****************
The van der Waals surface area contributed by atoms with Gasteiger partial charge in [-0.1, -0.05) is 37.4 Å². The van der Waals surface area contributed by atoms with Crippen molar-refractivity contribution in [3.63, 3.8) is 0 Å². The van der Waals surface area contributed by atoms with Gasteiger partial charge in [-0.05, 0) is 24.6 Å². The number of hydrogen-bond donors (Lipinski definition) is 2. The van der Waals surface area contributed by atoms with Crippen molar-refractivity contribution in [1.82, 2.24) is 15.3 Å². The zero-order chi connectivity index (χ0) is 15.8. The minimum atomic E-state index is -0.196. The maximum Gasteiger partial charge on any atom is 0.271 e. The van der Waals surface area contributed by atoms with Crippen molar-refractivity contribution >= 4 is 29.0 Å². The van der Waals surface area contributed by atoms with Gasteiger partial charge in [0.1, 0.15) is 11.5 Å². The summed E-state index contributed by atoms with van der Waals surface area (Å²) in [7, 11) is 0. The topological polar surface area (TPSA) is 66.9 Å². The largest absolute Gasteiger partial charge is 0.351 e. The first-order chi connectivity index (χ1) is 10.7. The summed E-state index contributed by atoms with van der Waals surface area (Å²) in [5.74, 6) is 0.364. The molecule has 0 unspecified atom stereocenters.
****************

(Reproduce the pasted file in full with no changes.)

The van der Waals surface area contributed by atoms with Gasteiger partial charge in [-0.1, -0.05) is 37.4 Å². The van der Waals surface area contributed by atoms with Crippen molar-refractivity contribution in [3.63, 3.8) is 0 Å². The van der Waals surface area contributed by atoms with Gasteiger partial charge in [-0.05, 0) is 24.6 Å². The number of hydrogen-bond donors (Lipinski definition) is 2. The van der Waals surface area contributed by atoms with Crippen molar-refractivity contribution in [1.82, 2.24) is 15.3 Å². The zero-order chi connectivity index (χ0) is 15.8. The minimum atomic E-state index is -0.196. The maximum Gasteiger partial charge on any atom is 0.271 e. The van der Waals surface area contributed by atoms with Crippen molar-refractivity contribution >= 4 is 29.0 Å². The van der Waals surface area contributed by atoms with Gasteiger partial charge in [0.1, 0.15) is 11.5 Å². The summed E-state index contributed by atoms with van der Waals surface area (Å²) in [7, 11) is 0. The topological polar surface area (TPSA) is 66.9 Å². The largest absolute Gasteiger partial charge is 0.351 e. The first-order chi connectivity index (χ1) is 10.7. The summed E-state index contributed by atoms with van der Waals surface area (Å²) in [5.74, 6) is 0.364. The molecule has 0 unspecified atom stereocenters.